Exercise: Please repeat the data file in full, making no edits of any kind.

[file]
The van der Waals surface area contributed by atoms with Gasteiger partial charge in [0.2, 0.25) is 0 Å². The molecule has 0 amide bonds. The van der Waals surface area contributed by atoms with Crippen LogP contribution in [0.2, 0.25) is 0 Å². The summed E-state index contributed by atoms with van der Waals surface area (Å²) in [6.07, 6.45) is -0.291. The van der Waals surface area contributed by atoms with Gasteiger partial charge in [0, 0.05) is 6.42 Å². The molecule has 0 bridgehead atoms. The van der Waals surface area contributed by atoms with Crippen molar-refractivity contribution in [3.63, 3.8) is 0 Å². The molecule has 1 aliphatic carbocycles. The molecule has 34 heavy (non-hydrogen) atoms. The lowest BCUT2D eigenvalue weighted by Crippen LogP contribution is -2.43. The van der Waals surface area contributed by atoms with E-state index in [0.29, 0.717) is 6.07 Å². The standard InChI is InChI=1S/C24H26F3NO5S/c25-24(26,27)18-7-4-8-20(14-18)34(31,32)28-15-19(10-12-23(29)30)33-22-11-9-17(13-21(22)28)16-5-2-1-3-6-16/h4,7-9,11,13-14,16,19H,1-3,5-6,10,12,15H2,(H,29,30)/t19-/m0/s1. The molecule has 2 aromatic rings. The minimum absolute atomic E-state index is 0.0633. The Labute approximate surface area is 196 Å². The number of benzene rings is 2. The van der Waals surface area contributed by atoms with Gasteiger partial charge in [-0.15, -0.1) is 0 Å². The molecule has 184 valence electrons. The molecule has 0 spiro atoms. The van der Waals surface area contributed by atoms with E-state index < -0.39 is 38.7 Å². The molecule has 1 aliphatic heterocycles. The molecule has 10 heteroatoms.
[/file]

The van der Waals surface area contributed by atoms with Gasteiger partial charge in [0.2, 0.25) is 0 Å². The molecule has 0 amide bonds. The van der Waals surface area contributed by atoms with Crippen LogP contribution in [0.2, 0.25) is 0 Å². The summed E-state index contributed by atoms with van der Waals surface area (Å²) in [6.07, 6.45) is -0.291. The van der Waals surface area contributed by atoms with Gasteiger partial charge in [0, 0.05) is 6.42 Å². The molecule has 0 bridgehead atoms. The van der Waals surface area contributed by atoms with Crippen molar-refractivity contribution in [3.63, 3.8) is 0 Å². The molecule has 1 aliphatic carbocycles. The molecule has 34 heavy (non-hydrogen) atoms. The lowest BCUT2D eigenvalue weighted by Crippen LogP contribution is -2.43. The van der Waals surface area contributed by atoms with E-state index in [0.29, 0.717) is 6.07 Å². The standard InChI is InChI=1S/C24H26F3NO5S/c25-24(26,27)18-7-4-8-20(14-18)34(31,32)28-15-19(10-12-23(29)30)33-22-11-9-17(13-21(22)28)16-5-2-1-3-6-16/h4,7-9,11,13-14,16,19H,1-3,5-6,10,12,15H2,(H,29,30)/t19-/m0/s1. The molecule has 2 aromatic rings. The minimum absolute atomic E-state index is 0.0633. The Labute approximate surface area is 196 Å². The number of benzene rings is 2. The van der Waals surface area contributed by atoms with Gasteiger partial charge in [-0.15, -0.1) is 0 Å². The molecule has 184 valence electrons. The molecule has 0 spiro atoms. The van der Waals surface area contributed by atoms with E-state index < -0.39 is 38.7 Å². The molecule has 1 aliphatic heterocycles. The molecule has 10 heteroatoms.